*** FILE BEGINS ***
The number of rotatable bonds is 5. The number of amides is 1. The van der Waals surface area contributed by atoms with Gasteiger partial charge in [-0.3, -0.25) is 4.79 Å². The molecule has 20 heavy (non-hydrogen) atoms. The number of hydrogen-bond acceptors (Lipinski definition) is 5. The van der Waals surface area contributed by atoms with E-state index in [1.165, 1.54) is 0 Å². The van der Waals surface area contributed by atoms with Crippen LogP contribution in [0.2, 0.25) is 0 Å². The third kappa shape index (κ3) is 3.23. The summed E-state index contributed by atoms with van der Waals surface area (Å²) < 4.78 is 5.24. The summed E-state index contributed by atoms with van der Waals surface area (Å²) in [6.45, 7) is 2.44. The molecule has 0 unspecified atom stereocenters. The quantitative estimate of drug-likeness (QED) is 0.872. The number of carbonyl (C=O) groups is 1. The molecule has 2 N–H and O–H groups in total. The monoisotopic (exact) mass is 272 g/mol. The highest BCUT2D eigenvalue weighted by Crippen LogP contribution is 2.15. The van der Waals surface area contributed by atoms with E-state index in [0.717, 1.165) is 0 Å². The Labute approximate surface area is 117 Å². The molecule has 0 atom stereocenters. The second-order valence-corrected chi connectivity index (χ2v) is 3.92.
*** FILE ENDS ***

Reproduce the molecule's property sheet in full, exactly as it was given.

The number of rotatable bonds is 5. The number of amides is 1. The van der Waals surface area contributed by atoms with Gasteiger partial charge in [-0.3, -0.25) is 4.79 Å². The molecule has 20 heavy (non-hydrogen) atoms. The number of hydrogen-bond acceptors (Lipinski definition) is 5. The van der Waals surface area contributed by atoms with E-state index in [1.165, 1.54) is 0 Å². The van der Waals surface area contributed by atoms with Crippen LogP contribution in [0.2, 0.25) is 0 Å². The third kappa shape index (κ3) is 3.23. The summed E-state index contributed by atoms with van der Waals surface area (Å²) < 4.78 is 5.24. The summed E-state index contributed by atoms with van der Waals surface area (Å²) in [6.45, 7) is 2.44. The molecule has 0 unspecified atom stereocenters. The quantitative estimate of drug-likeness (QED) is 0.872. The number of carbonyl (C=O) groups is 1. The molecule has 2 N–H and O–H groups in total. The monoisotopic (exact) mass is 272 g/mol. The highest BCUT2D eigenvalue weighted by Crippen LogP contribution is 2.15. The van der Waals surface area contributed by atoms with E-state index in [0.717, 1.165) is 0 Å². The Labute approximate surface area is 117 Å². The molecule has 0 atom stereocenters. The second-order valence-corrected chi connectivity index (χ2v) is 3.92.